Roehl FW, Poehlmann-Nitsche A, Silver A, Roessner A, Guenther T, Jechorek D, Lessel W, Kalinski T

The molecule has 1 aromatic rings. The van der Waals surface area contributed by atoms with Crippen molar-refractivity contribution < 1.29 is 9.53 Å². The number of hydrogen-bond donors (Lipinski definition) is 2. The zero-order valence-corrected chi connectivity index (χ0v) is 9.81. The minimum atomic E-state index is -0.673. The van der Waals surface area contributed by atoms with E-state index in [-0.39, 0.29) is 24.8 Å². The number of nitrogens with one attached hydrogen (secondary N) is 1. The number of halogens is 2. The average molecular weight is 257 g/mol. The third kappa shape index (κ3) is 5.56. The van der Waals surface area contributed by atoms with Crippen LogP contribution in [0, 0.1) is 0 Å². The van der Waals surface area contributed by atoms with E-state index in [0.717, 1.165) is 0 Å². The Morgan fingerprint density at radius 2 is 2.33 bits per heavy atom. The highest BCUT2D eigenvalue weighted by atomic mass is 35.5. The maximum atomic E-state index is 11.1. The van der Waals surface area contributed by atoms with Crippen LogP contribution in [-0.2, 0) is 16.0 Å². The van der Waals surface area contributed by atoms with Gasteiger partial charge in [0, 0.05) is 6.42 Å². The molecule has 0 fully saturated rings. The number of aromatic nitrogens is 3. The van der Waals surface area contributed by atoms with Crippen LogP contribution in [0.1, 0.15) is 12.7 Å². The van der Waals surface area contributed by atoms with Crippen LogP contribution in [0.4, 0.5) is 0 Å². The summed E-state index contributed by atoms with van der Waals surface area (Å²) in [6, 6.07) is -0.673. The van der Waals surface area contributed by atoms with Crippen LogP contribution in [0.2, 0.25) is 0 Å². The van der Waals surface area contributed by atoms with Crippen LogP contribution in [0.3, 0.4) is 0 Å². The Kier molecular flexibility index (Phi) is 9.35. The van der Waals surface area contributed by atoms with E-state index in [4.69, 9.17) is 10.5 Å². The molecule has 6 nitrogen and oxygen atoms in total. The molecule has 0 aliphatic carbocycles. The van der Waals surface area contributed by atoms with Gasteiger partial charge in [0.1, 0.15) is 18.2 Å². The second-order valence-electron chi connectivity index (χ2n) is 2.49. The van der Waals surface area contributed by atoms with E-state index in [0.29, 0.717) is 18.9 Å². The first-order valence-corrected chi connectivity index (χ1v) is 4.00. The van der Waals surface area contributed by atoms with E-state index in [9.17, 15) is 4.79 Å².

We recently reported that dysregulated c-Jun N-terminal kinases (JNK) activity causes defective cell cycle checkpoint control, inducing neoplastic transformation in a cellular ulcerative colitis (UC) model. In the quiescent chronic phase of UC, p-p54 JNK was down-regulated and p-p46 JNK was up-regulated. Both were up-regulated in the acute phase. Consequently, increased p21WAF1 and γ-H2AX, two JNK-regulated proteins, induced cell cycle arrest. Their down-regulation led to checkpoint override, causing increased proliferation and undetected DNA damage in quiescent chronic phase, all characteristics of tumorigenesis. We investigated expression of p-JNK2, p-JNK1-3, p21WAF1, γ-H2AX and Ki67 by immunohistochemistry in cases of quiescent UC (QUC), active UC (AUC), UC-dysplasia and UC-related colorectal carcinoma (UC-CRC). Comparison was made to normal healthy colorectal mucosa, sporadic adenoma and colorectal carcinoma (CRC), diverticulitis and Crohns disease (CD). We found p-JNK2 up-regulation in AUC and its early down-regulation in UC-CRC and CRC carcinogenesis. With down-regulated p-JNK2, p21WAF1 was also decreased. Ki67 was inversely expressed, showing increased proliferation early in UC-CRC and CRC carcinogenesis. p-JNK1-3 was increased in AUC and QUC. Less increased γ-H2AX in UC-CRC compared to CRC gave evidence that colitis-triggered inflammation masks DNA damage, thus contributing to neoplastic transformation. We hypothesize that JNK-dependent cell cycle arrest is important in AUC, while chronic inflammation causes dysregulated JNK activity in quiescent phase that may contribute to checkpoint override, promoting UC carcinogenesis. We suggest restoring p-JNK2 expression as a novel therapeutic strategy to early prevent the development of UC-related cancer.